Frequently Asked Questions:

Q: What's the "Wallet Test"?
A: The "Wallet Test" is a sociological experiment designed to test honesty. We presented 100 randomly selected people with an ethical dilemma and then video taped their behavior. This is what was done:
Step 1: 100 identical wallets were dropped in various public places. (See: Wallet Page
Step 2: Hidden cameras recorded the people who picked up the "lost" wallets. (See: Main Page)
Step 3: Then we waited to see who returned the wallets and who kept them. (See: Results Page)


Q: What was in the wallets?
A: Each of the 100 wallets contained:
- $2.10 in real money,
- One fake $50.00 gift certificate,
- A clearly written ID card stating the name, address and phone number of the wallet's rightful owner,
- Plus a few miscellaneous items.
(Click HERE for details.)


Q: Where did the experiment take place?
A: In a medium-sized American city named "Belleville, Illinois".
(Click HERE for details.)


Q: What were you trying to prove with your "Wallet Test"?
A: Nothing, really. We were just curious as to how honest people in general would be. We also wanted to see how different races, genders and age groups would compare to each other.


Q: Who was more honest - women or men?
A: Women (Click HERE for details)


Q: Who was more honest - black people or white people?
A: White People (Click HERE for details)


Q: Who was more honest - younger people or older people?
A: Older People (Click HERE for details)


Q: Why did you bother to film the people who picked up the wallets? Why not just drop the wallets and go?
A: That would have been fine if all we wanted to do was measure how honest people were in general. But we wanted to also compare various races, age groups and genders to each other. In order to do that we needed to see who it was that was picking up the wallets.


Q: Who decided if someone was "white" or "black"? Those labels can be rather subjective.
A: True. To make it less subjective - the movies were evaluated by three different adults. They were the webmaster, the webmaster's wife and the webmaster's father. Each of them was asked (to the best of their ability) to identify the race, sex and approximate age of the "wallet pickers". If two out of three agreed on a person's race - then that became the persons "official" race.
    For example with wallet #65:
The webmaster identified the "wallet picker #65" as:
Sex = Female,
Age = 20s
Race = "Other"
The webmaster's wife identified the "wallet picker #65" as:
Sex = Female,
Age = 20s
Race = Black
The webmaster's father identified the "wallet picker #65" as:
Sex = Female,
Age = 20s
Race = Black
Two out of the three agreed that the "wallet picker" was "black" - so, for the purposes of the test, her "official" race was "black".


Q: Was your experiment legal?
A: Of course.


Q: Aren't you invading people's privacy?
A: No. All filming was done in public places. If people don't want to be filmed doing dishonest or stupid things, then they should not do dishonest or stupid things in public.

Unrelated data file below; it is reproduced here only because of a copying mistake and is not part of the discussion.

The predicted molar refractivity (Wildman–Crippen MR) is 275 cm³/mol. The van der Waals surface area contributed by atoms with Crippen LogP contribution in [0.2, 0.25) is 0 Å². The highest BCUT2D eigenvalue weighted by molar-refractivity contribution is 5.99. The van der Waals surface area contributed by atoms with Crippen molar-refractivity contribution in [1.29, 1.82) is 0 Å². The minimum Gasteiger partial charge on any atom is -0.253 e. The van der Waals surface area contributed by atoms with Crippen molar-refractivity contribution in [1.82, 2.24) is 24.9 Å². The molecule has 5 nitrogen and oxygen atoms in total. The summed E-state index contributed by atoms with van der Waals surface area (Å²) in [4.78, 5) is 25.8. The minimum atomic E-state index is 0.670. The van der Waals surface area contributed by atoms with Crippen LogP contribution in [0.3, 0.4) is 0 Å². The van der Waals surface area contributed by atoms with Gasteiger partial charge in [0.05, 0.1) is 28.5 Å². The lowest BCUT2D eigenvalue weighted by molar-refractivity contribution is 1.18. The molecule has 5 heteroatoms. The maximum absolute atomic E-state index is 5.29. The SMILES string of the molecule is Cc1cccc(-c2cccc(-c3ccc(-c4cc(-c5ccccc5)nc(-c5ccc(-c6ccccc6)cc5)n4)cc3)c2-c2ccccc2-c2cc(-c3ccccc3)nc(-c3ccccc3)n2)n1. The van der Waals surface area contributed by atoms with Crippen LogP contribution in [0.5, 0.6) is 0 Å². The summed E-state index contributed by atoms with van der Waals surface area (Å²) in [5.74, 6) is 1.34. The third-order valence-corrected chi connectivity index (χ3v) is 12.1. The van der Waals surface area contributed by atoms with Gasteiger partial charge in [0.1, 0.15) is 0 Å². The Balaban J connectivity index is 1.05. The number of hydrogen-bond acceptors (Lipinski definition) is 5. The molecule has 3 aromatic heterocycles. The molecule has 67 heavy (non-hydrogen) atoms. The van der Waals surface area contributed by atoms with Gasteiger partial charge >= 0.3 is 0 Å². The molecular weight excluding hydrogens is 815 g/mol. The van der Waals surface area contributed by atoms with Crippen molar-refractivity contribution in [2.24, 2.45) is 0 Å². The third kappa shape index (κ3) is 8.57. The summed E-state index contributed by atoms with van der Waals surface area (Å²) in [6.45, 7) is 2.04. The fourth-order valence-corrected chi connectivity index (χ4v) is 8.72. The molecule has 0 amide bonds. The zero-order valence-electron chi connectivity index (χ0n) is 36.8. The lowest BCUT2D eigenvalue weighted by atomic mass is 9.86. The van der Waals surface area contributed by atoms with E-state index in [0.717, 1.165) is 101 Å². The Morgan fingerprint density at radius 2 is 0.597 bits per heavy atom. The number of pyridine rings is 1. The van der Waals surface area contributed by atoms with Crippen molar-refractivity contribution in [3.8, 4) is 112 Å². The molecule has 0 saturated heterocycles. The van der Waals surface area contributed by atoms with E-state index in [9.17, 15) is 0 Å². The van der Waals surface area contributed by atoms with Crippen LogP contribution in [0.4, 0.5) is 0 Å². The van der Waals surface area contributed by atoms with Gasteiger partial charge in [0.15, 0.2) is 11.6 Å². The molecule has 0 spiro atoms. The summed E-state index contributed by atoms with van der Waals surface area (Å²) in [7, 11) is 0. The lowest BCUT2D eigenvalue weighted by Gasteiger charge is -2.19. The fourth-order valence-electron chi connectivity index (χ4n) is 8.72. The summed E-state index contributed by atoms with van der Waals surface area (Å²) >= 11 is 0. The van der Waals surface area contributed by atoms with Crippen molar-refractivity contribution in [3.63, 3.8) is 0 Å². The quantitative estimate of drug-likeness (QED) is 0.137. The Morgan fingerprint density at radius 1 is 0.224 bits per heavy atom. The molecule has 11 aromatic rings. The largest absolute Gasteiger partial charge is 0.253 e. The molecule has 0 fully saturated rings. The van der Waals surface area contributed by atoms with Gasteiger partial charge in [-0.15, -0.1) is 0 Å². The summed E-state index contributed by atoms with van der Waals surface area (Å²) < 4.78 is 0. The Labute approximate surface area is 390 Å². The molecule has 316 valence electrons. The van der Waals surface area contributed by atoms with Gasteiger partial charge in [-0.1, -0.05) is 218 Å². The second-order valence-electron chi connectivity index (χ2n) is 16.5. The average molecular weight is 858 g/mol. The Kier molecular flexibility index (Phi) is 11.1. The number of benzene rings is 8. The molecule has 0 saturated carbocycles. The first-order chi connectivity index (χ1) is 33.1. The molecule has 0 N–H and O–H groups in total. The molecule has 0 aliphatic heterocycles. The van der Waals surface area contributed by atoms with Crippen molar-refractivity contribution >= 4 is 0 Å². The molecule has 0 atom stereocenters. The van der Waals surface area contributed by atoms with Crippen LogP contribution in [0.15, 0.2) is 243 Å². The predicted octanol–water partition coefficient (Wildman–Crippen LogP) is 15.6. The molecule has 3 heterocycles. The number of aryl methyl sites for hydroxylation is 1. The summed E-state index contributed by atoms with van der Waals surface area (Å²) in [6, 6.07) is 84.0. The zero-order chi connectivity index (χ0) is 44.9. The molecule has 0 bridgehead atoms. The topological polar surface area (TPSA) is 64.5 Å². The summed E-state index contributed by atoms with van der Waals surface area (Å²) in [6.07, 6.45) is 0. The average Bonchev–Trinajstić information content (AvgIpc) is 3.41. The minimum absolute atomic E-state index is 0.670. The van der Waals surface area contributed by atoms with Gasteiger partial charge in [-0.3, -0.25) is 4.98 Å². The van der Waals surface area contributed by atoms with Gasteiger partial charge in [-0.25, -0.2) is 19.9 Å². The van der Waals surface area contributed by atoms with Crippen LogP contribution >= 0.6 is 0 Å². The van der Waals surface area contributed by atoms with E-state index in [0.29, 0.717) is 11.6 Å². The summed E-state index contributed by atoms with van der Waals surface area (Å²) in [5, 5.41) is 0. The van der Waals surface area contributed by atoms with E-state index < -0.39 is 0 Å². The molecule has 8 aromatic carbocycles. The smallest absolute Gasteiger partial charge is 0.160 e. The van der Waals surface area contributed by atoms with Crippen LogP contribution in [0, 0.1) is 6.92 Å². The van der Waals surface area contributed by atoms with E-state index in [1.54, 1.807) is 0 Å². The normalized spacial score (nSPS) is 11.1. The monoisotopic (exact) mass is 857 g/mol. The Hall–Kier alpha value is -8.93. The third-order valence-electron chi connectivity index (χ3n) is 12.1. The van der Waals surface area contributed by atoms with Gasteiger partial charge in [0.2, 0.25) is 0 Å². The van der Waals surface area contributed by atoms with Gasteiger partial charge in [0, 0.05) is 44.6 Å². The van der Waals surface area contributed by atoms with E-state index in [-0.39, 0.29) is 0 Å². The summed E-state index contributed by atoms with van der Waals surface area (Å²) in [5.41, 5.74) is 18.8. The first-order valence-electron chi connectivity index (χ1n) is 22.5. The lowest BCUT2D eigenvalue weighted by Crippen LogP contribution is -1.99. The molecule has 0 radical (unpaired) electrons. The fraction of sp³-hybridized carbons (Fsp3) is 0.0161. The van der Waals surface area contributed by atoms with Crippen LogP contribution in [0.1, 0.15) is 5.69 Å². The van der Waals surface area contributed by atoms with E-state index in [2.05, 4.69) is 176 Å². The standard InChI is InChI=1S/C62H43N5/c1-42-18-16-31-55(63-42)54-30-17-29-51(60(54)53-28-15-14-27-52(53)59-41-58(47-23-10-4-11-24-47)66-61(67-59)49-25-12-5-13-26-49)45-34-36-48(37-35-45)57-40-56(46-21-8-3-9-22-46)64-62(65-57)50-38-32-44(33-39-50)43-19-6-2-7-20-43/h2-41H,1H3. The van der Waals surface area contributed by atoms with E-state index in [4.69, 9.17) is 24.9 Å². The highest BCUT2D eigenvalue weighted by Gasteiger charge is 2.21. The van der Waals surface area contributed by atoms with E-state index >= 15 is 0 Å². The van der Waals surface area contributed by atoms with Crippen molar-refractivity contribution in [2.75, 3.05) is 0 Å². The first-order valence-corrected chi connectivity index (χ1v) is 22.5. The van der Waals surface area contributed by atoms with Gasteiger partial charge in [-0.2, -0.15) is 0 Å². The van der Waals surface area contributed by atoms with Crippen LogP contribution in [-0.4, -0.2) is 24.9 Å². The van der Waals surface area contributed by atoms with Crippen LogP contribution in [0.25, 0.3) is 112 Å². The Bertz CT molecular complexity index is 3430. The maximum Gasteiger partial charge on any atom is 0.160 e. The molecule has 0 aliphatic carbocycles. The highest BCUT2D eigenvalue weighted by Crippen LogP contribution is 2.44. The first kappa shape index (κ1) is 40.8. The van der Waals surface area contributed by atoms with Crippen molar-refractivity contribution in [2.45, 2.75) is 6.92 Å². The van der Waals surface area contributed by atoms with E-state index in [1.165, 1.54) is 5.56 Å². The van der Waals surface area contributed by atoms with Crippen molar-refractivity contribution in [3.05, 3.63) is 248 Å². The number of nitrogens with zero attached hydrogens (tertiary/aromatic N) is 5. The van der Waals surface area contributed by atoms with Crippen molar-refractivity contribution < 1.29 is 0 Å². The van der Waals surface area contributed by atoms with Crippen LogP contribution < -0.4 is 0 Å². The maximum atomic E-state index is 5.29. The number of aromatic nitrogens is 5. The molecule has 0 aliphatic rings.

Q: Why do some of your movies, of people picking up wallets, have annoying black boxes in them?
A: Sometimes the black boxes are there to block copyrighted logos on things like buildings and vending machines. Other times it is used to cover people's faces to protect their identity.


Q: You only covered the faces of some of the people in your movies; why not cover the faces of everyone?
A: Most of the videos were shot from so far away that it was not necessary to cover peoples faces to conceal their identity.

Q: Why do some of the wallet drops have the letter "B" after them? Such as "#9B", "#17B", "#76B" and "#78B"?
A: The 9th, 17th, 76th and 78th wallets had to be done over because the person who picked up the wallet was not filmed. For example:
    #9 - When I dropped the wallet on September 8th 2006 - I had the camera pointing in the wrong direction. As a result I did not see who found wallet #9. So on September 28th 2006 I dropped #9B to replace it.
    #17 - On September 11th 2006 the camera was pointed in the right direction, but I dropped the wallet in the wrong place. I did not see who found wallet #17. So on September 28th 2006 I dropped #17B to replace it.
    #76 - On September 25th 2006 I turned the camera off after I saw a woman (from very far away) pick up the wallet. But when I looked at the film, after bringing it home, it clearly showed that the woman had NOT picked up the wallet. I did not see who found wallet #76. So on September 28th 2006 I dropped #76B to replace it.
    #78 - Also on September 25th 2006 I dropped wallet #78 and walked away. When I came back I noticed the wallet was no longer where I had left it - so I assumed that some one had found and taken it. When I looked at the film later - it showed that a woman had found it, picked it up - but instead of walking away with it, she merely moved it to another location within camera range. So I never did see who really took wallet #78. So on September 28th 2006 I dropped #78B to replace it.